It is proposed that the League; adopt the policy laid down in this recommendation, it being left to its discretion to make use of foreign personnel if it is considered to be in the interest of the country in question.

Sir Edward STEWART summarized the three points which he wished to embody in his proposal:

  1. that the question of schools of nursing be placed on the agenda of the XIVth International Red Cross conference and that the Hungarian Red Cross be invited to present its report;
  • that Recommendations V, VII and VIII made by the Advisors of the Nursing Division be laid before the XIVth Conference;
  • that the League adopt the principles laid down in recommendation IV, it being left to its discretion to decide as to the advisability of seeking the collaboration of foreign personnel if it is considered to be in the interest of the country concerned.

The CHAIRMAN asked whether there were any further questions.

The SECRETARY GENERAL thought that in the light of the proposals made by Sir Edward Stewart the national Red Cross Societies would have an opportunity at Brussels of discussing questions relating to nursing considered in conjunction with the activities of the Red Cross. It was therefore appropriate that the League should lay before the International Conference questions of a nature to interest all the national Societies.

As regards the second proposal, the Secretary General agreed that it fully represented the intention of the Secretariat. The question raised by the Hungarian Red Cross could not in fact be settled in the same way for every country. In some countries, the Red Cross had never intervened in the education of nurses but, once the latter had obtained their diploma, had confined itself to registering them as potential Red Cross workers. This system had been applied by the American and British Red Cross Societies and, in a certain measure, in other countries also. There were, however, a certain number of cases in which the credit for having introduced a system of nursing education was, from the very outset, due to the Red Cross. In Japan, for example, the Red Cross was initiator of the nursing profession. The same applied in some of the Eastern European countries: Bulgaria, Yugoslavia and Greece, where the Red Cross had organized courses at which the first trained nurses in these countries had received their tuition.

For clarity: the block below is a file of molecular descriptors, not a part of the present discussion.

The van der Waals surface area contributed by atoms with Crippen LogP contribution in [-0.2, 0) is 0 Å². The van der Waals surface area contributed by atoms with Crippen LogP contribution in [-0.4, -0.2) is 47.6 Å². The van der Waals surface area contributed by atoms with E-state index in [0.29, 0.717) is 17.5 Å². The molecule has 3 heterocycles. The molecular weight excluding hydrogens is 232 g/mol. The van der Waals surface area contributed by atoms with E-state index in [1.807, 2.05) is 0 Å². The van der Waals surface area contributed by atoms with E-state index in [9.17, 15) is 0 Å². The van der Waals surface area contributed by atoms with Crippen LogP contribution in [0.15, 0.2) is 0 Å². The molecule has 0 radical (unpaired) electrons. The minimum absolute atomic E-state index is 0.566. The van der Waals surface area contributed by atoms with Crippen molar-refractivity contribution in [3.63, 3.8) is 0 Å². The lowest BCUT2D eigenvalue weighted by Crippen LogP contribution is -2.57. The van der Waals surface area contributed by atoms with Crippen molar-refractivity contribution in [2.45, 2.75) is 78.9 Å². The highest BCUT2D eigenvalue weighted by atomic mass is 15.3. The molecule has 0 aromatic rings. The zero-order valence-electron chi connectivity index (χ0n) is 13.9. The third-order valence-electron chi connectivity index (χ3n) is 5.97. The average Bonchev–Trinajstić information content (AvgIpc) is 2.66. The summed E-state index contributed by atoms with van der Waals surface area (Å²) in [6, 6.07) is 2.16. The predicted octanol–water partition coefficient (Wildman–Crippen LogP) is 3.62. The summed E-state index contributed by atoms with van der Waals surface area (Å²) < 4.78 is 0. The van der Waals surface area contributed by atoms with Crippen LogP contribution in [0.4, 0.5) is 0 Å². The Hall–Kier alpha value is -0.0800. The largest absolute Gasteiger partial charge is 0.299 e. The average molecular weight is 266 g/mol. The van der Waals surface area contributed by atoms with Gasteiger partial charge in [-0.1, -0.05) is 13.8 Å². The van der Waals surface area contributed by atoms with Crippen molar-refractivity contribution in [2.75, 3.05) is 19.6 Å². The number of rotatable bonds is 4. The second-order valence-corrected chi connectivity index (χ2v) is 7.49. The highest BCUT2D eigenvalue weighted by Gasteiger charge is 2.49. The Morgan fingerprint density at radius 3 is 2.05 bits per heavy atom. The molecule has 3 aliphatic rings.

The proposal made by the Hungarian Red Cross was not therefore a measure that should be generalized but one that should be taken into consideration in each country individually. It would, in consequence be well if the XIVth Conference, at which the national Red Cross Societies will be represented, were given an opportunity of outlining Red Cross policy in this respect.

The third proposal put forward by Sir Edward Stewart was in conformity with the recommendation made by the Advisors who examined this question in October last, and the procedure to be followed should, no doubt be dictated by that recommendation”.

“b) Pan-American Bureau.

M. Conill was invited to speak.

M. CONILL wished to present a few observations regarding the collaboration of the League Secretariat in the development of the Red Cross in Latin America. This collaboration with the Societies of the South American States was one of the most glorious phases in the history of the League. Before the foundation of the League, the countries of Latin America having a Red Cross Society could be counted on the fingers, whereas to-day practically everyone of these countries had formed a national Society. Honduras, Nicaragua and San Domingo alone had not yet become members of the League. This was an admirable achievement of the Pan-American Bureau. With a view to furthering the development of the Red Cross in Latin America, M. Conill suggested that the Secretariat assist in the establishment and development of national Societies and that it collaborate with Societies already in existence in order to extend their activities under the three following heads: training of nurses, Junior Red Cross and health propaganda.

As regards the question of the training of nurses, the Latin American countries had not yet established any schools of nursing and could not therefore avail themselves of the Bedford College courses; their students held no diploma and were consequently ineligible for the advanced courses. The Executive Committee would do well to instruct the Secretariat to continue its collaboration with a view to the establishment of schools of nursing in Latin America; this, M. Conill added, was an important point.

Health propaganda could be developed if the Executive Committee authorized the preparation and printing of documents in Spanish and Portuguese. He pointed out that it was a unique circumstance that there should be twenty nations speaking the same language, and which in consequence could receive documents in Spanish alone. The “Information Bulletin” should be continued and published in Portuguese and Spanish.